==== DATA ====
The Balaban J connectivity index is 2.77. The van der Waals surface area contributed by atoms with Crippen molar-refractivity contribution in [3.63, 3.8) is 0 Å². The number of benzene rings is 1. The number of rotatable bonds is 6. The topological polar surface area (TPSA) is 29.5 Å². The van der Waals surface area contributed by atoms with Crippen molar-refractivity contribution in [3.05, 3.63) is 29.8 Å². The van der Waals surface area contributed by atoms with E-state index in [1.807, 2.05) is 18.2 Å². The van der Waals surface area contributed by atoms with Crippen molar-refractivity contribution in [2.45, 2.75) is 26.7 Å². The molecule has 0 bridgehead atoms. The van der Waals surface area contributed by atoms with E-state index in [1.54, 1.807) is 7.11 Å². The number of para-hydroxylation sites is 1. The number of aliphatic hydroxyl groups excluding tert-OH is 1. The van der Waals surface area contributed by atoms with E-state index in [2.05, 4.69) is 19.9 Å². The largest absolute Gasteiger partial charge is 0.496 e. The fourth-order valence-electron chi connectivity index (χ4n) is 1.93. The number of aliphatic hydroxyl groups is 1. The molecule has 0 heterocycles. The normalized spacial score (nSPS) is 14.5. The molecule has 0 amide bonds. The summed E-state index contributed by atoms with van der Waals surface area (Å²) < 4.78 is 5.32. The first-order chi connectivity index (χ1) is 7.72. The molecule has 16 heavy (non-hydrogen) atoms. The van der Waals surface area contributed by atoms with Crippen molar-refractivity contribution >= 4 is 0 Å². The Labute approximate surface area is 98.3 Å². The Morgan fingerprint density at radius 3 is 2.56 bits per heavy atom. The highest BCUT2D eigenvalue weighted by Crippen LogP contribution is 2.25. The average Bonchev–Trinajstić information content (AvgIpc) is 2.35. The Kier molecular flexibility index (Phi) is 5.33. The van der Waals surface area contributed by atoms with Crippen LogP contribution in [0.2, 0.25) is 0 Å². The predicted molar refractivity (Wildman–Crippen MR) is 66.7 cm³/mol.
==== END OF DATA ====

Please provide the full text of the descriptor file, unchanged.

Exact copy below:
The Balaban J connectivity index is 2.77. The van der Waals surface area contributed by atoms with Crippen molar-refractivity contribution in [3.63, 3.8) is 0 Å². The number of benzene rings is 1. The number of rotatable bonds is 6. The topological polar surface area (TPSA) is 29.5 Å². The van der Waals surface area contributed by atoms with Crippen molar-refractivity contribution in [3.05, 3.63) is 29.8 Å². The van der Waals surface area contributed by atoms with E-state index in [1.807, 2.05) is 18.2 Å². The van der Waals surface area contributed by atoms with Crippen molar-refractivity contribution in [2.45, 2.75) is 26.7 Å². The molecule has 0 bridgehead atoms. The van der Waals surface area contributed by atoms with E-state index in [1.54, 1.807) is 7.11 Å². The number of para-hydroxylation sites is 1. The number of aliphatic hydroxyl groups excluding tert-OH is 1. The van der Waals surface area contributed by atoms with E-state index in [2.05, 4.69) is 19.9 Å². The largest absolute Gasteiger partial charge is 0.496 e. The fourth-order valence-electron chi connectivity index (χ4n) is 1.93. The number of aliphatic hydroxyl groups is 1. The molecule has 0 heterocycles. The normalized spacial score (nSPS) is 14.5. The molecule has 0 amide bonds. The summed E-state index contributed by atoms with van der Waals surface area (Å²) < 4.78 is 5.32. The first-order chi connectivity index (χ1) is 7.72. The molecule has 16 heavy (non-hydrogen) atoms. The van der Waals surface area contributed by atoms with Crippen molar-refractivity contribution >= 4 is 0 Å². The Labute approximate surface area is 98.3 Å². The Morgan fingerprint density at radius 3 is 2.56 bits per heavy atom. The highest BCUT2D eigenvalue weighted by Crippen LogP contribution is 2.25. The average Bonchev–Trinajstić information content (AvgIpc) is 2.35. The Kier molecular flexibility index (Phi) is 5.33. The van der Waals surface area contributed by atoms with Crippen LogP contribution in [0.2, 0.25) is 0 Å². The predicted molar refractivity (Wildman–Crippen MR) is 66.7 cm³/mol.